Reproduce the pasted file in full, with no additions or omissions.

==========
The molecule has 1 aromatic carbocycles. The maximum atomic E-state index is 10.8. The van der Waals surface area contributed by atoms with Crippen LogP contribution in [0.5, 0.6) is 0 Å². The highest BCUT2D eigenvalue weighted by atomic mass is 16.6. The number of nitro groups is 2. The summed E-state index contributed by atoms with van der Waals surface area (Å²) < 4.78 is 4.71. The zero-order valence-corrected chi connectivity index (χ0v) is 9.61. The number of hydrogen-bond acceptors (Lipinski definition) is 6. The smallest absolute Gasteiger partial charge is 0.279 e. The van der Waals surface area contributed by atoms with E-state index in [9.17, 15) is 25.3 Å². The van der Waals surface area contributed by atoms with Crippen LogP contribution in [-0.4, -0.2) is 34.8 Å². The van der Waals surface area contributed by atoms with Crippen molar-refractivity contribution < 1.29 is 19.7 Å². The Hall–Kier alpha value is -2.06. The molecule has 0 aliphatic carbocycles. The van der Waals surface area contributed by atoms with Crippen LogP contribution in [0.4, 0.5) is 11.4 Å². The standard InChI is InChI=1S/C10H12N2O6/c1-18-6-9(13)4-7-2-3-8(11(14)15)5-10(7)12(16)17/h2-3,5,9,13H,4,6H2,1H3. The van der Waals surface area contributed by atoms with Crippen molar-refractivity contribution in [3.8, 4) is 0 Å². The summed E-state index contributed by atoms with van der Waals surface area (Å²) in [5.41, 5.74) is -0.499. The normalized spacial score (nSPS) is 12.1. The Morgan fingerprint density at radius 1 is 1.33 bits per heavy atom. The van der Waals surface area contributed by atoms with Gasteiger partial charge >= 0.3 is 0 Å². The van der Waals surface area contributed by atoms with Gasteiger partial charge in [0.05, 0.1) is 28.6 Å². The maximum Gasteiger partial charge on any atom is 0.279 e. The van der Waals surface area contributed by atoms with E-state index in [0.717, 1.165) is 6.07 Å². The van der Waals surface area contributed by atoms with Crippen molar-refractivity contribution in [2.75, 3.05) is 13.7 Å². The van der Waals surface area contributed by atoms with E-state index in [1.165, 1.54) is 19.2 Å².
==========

The molecule has 1 aromatic carbocycles. The maximum atomic E-state index is 10.8. The van der Waals surface area contributed by atoms with Crippen LogP contribution in [0.5, 0.6) is 0 Å². The highest BCUT2D eigenvalue weighted by atomic mass is 16.6. The number of nitro groups is 2. The summed E-state index contributed by atoms with van der Waals surface area (Å²) < 4.78 is 4.71. The zero-order valence-corrected chi connectivity index (χ0v) is 9.61. The number of hydrogen-bond acceptors (Lipinski definition) is 6. The smallest absolute Gasteiger partial charge is 0.279 e. The van der Waals surface area contributed by atoms with E-state index in [9.17, 15) is 25.3 Å². The van der Waals surface area contributed by atoms with Crippen LogP contribution in [-0.4, -0.2) is 34.8 Å². The van der Waals surface area contributed by atoms with Crippen molar-refractivity contribution < 1.29 is 19.7 Å². The Hall–Kier alpha value is -2.06. The molecule has 0 aliphatic carbocycles. The van der Waals surface area contributed by atoms with Crippen LogP contribution in [0.4, 0.5) is 11.4 Å². The standard InChI is InChI=1S/C10H12N2O6/c1-18-6-9(13)4-7-2-3-8(11(14)15)5-10(7)12(16)17/h2-3,5,9,13H,4,6H2,1H3. The van der Waals surface area contributed by atoms with Crippen molar-refractivity contribution in [3.8, 4) is 0 Å². The summed E-state index contributed by atoms with van der Waals surface area (Å²) in [5.41, 5.74) is -0.499. The normalized spacial score (nSPS) is 12.1. The Morgan fingerprint density at radius 1 is 1.33 bits per heavy atom. The van der Waals surface area contributed by atoms with Gasteiger partial charge >= 0.3 is 0 Å². The van der Waals surface area contributed by atoms with Gasteiger partial charge in [0.05, 0.1) is 28.6 Å². The maximum Gasteiger partial charge on any atom is 0.279 e. The van der Waals surface area contributed by atoms with E-state index in [0.717, 1.165) is 6.07 Å². The van der Waals surface area contributed by atoms with Crippen molar-refractivity contribution in [2.75, 3.05) is 13.7 Å². The van der Waals surface area contributed by atoms with E-state index in [1.165, 1.54) is 19.2 Å².